When Albany’s WRGB Channel 6 launched a new 10 o’clock newscast on its sister station, WCWN Ch. 45, the local Times Union newspaper labeled it “News for those heading to bed.” That’s because the entire newscast is 10 minutes long, making it, as the newspaper said “news for the impatient. Or the tired.”
WRGB, a CBS affiliate, purchased the CW station two years ago and had been planning to introduce a spin-off evening newscast all along, says general manager Robert Furlong, but decided replicating its 11 p.m. newscast in an earlier timeslot was not the way to go. A number of other stations around the country have experimented with the “10 @ 10” format, and Furlong believes it can work in Albany.
“We thought this would provide us with the ability to create something different for people looking for that quick hit,” Furlong said. It also made sense as a strategy for adding another newscast on limited resources, rather than making the investment that would have been required for another hour or half-hour of programming.
The abbreviated newscast features the same anchor as WRGB’s 11 p.m. broadcast, who starts with six to eight top headlines, then work down the list, introducing brief stories on each. The format is tailored to people who will come across the newscast after watching CW’s entertainment programming, Furlong said, particularly “people looking to get to bed early who just want the headlines and weather.”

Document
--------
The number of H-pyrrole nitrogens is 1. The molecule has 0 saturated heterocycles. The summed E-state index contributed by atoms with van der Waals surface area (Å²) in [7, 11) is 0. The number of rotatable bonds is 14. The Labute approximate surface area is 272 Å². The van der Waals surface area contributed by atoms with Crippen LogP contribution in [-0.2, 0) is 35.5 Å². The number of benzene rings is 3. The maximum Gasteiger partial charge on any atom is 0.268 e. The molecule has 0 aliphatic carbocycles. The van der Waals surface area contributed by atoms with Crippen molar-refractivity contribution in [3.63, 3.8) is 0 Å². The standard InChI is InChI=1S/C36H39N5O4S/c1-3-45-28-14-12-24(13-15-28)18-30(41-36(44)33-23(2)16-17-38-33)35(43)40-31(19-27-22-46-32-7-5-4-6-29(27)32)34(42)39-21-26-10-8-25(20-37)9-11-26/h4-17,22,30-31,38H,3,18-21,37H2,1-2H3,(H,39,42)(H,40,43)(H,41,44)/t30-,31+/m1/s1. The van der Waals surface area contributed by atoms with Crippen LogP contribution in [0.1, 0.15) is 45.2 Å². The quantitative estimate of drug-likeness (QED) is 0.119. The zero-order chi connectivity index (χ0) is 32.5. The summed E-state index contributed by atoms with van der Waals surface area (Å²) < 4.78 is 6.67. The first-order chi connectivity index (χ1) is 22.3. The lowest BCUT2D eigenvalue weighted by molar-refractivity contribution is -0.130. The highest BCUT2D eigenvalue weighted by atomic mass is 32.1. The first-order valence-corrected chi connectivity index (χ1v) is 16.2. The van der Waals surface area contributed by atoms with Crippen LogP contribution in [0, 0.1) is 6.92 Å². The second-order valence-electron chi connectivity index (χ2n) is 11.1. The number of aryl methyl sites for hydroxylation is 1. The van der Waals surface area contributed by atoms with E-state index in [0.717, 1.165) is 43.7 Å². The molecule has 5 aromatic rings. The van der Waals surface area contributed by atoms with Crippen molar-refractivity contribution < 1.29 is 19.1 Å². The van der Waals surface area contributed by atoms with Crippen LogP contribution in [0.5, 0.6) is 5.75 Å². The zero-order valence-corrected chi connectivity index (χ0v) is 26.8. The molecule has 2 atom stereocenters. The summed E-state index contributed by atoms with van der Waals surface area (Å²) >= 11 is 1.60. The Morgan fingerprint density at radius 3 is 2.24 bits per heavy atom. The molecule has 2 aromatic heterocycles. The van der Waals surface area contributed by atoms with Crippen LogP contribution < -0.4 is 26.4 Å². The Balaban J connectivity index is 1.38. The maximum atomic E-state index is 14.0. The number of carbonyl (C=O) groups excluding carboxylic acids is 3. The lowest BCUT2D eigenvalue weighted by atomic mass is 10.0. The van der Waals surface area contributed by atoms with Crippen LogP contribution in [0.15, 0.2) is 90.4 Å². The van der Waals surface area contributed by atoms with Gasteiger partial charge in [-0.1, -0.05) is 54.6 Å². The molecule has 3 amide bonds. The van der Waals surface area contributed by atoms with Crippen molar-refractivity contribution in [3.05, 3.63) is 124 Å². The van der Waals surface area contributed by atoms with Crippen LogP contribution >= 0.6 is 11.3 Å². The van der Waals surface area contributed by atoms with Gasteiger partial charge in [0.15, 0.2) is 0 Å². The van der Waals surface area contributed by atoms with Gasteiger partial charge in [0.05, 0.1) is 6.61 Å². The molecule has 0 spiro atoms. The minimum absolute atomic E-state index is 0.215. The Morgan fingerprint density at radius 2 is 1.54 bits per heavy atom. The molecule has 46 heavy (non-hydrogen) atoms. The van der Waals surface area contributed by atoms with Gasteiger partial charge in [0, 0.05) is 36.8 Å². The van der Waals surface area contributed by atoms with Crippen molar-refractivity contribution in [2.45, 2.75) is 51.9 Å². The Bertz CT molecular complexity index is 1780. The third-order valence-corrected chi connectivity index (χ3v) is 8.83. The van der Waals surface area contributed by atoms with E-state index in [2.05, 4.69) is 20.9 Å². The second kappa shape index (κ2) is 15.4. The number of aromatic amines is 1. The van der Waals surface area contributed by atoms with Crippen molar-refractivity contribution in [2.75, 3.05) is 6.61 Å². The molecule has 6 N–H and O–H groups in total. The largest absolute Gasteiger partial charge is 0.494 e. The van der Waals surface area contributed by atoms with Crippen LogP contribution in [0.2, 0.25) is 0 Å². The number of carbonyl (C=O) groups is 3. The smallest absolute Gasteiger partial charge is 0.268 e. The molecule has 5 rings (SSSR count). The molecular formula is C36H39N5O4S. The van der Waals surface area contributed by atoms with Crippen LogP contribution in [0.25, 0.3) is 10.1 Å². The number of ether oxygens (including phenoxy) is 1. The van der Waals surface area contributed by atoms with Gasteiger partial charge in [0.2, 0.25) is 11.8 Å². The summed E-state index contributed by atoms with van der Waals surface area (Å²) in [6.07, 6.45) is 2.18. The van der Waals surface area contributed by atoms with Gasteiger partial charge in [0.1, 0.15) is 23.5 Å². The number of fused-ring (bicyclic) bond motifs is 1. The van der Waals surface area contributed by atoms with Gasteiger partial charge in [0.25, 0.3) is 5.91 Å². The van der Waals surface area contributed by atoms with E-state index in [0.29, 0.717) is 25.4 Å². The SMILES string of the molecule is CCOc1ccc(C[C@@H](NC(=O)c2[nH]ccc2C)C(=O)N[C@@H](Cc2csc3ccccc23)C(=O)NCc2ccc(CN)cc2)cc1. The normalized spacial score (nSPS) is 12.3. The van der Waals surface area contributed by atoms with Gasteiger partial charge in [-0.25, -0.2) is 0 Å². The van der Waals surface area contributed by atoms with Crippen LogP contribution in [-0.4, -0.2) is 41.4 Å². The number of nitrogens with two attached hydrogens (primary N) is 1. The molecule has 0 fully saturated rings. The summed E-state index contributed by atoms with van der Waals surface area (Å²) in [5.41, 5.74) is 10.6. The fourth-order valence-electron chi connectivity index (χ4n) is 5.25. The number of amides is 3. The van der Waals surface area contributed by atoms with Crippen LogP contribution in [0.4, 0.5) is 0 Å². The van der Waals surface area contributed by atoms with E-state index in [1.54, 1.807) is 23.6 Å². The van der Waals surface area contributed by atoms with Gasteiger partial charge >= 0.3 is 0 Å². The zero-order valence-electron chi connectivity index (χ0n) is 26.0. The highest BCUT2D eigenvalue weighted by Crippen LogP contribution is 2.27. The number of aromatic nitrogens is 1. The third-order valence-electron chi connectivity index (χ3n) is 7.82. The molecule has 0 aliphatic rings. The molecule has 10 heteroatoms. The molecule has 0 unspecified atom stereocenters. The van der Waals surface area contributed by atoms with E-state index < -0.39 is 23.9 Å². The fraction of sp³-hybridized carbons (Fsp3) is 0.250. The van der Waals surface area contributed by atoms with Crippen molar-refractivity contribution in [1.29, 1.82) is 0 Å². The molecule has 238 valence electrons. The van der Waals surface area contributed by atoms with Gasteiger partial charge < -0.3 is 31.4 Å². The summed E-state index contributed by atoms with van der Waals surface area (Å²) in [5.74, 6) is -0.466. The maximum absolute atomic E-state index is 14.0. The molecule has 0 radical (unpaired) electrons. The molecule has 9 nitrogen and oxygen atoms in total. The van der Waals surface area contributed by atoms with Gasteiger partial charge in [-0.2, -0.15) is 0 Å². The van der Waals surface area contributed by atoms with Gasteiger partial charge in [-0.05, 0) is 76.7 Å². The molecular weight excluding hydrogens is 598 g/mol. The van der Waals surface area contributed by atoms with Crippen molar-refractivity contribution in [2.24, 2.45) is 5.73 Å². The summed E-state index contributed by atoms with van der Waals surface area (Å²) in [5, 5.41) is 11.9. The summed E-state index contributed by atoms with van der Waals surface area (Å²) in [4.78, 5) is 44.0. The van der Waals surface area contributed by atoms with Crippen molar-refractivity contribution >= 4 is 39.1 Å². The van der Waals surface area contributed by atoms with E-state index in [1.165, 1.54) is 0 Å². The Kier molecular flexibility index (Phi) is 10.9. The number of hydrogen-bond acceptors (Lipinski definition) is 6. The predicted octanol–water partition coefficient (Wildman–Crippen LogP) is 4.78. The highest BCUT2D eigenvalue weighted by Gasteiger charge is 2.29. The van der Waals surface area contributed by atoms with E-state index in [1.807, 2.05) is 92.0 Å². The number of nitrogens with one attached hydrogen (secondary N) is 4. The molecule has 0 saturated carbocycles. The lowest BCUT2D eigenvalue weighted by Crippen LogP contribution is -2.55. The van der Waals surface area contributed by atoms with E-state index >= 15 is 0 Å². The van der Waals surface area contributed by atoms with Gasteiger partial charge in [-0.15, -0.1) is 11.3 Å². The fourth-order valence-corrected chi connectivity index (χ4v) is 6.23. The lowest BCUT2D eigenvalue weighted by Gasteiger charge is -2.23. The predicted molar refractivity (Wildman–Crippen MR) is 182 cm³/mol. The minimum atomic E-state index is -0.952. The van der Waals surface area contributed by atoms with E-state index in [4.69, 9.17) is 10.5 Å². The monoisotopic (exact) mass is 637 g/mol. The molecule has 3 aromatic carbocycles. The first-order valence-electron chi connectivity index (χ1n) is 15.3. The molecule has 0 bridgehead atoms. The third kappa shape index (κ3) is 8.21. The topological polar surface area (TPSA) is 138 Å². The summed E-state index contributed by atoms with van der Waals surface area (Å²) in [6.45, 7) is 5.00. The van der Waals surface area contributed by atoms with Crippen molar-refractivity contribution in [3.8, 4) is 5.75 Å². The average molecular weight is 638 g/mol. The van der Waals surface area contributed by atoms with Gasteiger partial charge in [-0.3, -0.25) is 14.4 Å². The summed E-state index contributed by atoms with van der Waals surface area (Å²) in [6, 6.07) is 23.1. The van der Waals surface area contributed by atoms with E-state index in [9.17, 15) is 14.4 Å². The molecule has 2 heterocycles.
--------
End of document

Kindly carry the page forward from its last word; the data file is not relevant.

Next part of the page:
The 10-minute newscast throws the programs that follow “off-the-clock” from the standard half-hour timeslots viewers are used to, Furlong said, but that may not be as important these days when “appointment television” is becoming a thing of the past, he said. The approach also ties in with the move to continuous news gathering and production for many distribution channels, including the web and digital TV.
Furlong said KPHO in Phoenix as another station that used the 10 @ 10 format successfully for several years but dropped it after a change in ownership, and he has found a few other examples. Usually this is an approach is used in the case of sister broadcast or cable stations, or for secondary digital channels. For example, WJAR in Rhode Island also takes this approach with 10 o’clock news program on its NBC 10 Weather Plus digital broadcast.